November 27, 2019 – Noon to 1pm
Whole Body Vibration
Whole Body Vibration (WBV) is a common occupational hazard, particularly in transportation and manufacturing industries. WBV has been linked to low back pain which is one of the most common occupational injuries – it’s critical then that we understand more about WBV, where exposures occur, why they occur, and how to reduce WBV exposures.
In this webinar, we will create awareness about whole body vibration in the workplace: sources of WBV, which groups of workers may be at risk, how it affects the body, how to identify this hazard at work, what are the steps to take.
Participants of the webinar will be able to identify potential WBV exposure sources, understand WBV measurement methods, and how to interpret results including describing the occupational exposure limits for WBV. They will be able to discuss appropriate control measures to reduce WBV exposures and understand the strengths and weaknesses of different approaches.
Who Should Attend?
This webinar is for anyone within an OSSE-certified company that has identified whole body vibration as a workplace hazard, or is interested in knowing whether it may be present at their workplace.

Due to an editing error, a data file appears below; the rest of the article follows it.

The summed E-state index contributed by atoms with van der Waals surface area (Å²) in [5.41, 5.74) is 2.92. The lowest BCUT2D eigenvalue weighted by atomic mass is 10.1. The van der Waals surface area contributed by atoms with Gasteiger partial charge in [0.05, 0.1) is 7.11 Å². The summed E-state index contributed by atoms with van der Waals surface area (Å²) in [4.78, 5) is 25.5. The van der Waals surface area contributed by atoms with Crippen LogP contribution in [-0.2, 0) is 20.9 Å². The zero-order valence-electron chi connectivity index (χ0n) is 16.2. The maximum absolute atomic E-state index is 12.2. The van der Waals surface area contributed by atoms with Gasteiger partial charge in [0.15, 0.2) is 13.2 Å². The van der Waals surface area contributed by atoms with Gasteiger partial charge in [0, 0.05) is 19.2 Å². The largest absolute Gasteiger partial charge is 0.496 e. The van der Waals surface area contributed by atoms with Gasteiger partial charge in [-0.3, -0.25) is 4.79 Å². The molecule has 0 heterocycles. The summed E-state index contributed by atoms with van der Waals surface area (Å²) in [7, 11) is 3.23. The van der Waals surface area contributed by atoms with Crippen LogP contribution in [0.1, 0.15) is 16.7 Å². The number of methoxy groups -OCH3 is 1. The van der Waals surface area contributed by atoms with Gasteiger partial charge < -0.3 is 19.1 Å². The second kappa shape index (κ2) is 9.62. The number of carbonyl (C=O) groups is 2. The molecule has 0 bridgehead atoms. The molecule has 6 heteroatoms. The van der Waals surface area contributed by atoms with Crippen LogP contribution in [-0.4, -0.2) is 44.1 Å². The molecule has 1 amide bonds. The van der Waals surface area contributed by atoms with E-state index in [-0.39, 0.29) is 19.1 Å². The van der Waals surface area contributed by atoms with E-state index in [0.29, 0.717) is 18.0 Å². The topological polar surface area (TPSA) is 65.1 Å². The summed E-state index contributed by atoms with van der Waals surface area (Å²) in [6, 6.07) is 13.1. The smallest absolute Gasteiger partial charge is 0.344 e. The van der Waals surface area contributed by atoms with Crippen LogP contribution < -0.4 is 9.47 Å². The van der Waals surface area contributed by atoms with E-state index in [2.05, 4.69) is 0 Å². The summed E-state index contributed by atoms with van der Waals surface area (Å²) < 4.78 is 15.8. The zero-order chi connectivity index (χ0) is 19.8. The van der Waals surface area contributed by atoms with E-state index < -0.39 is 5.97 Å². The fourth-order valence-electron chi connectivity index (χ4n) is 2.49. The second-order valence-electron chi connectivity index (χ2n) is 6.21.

Speaker: Hugh Davies, Associate Professor of Occupational & Environmental Health, UBC
Prof. Davies, PhD, CIH is an Associate Professor of Occupational and Environmental Health at the University of British Columbia, an Adjunct Professor at the University of Waterloo, and an Affiliated Scientist with the Occupational Cancer Research Centre in Toronto.
Prof. Davies’ research examines chemical and physical hazards in the workplace and in the community and their effects on human health. He has researched the role of noise on human health for over 20 years, and recently completed a study on the effects of Whole Body Vibration on truck drivers in the Fraser Valley. Dr. Davies also researches occupational exposures in the construction and health sectors in BC.
Prof. Davies teaches occupational health, exposure assessment, epidemiology and research development in the UBC School of Population and Public Health. He is a member of the ACGIH TLV (Chemical Substa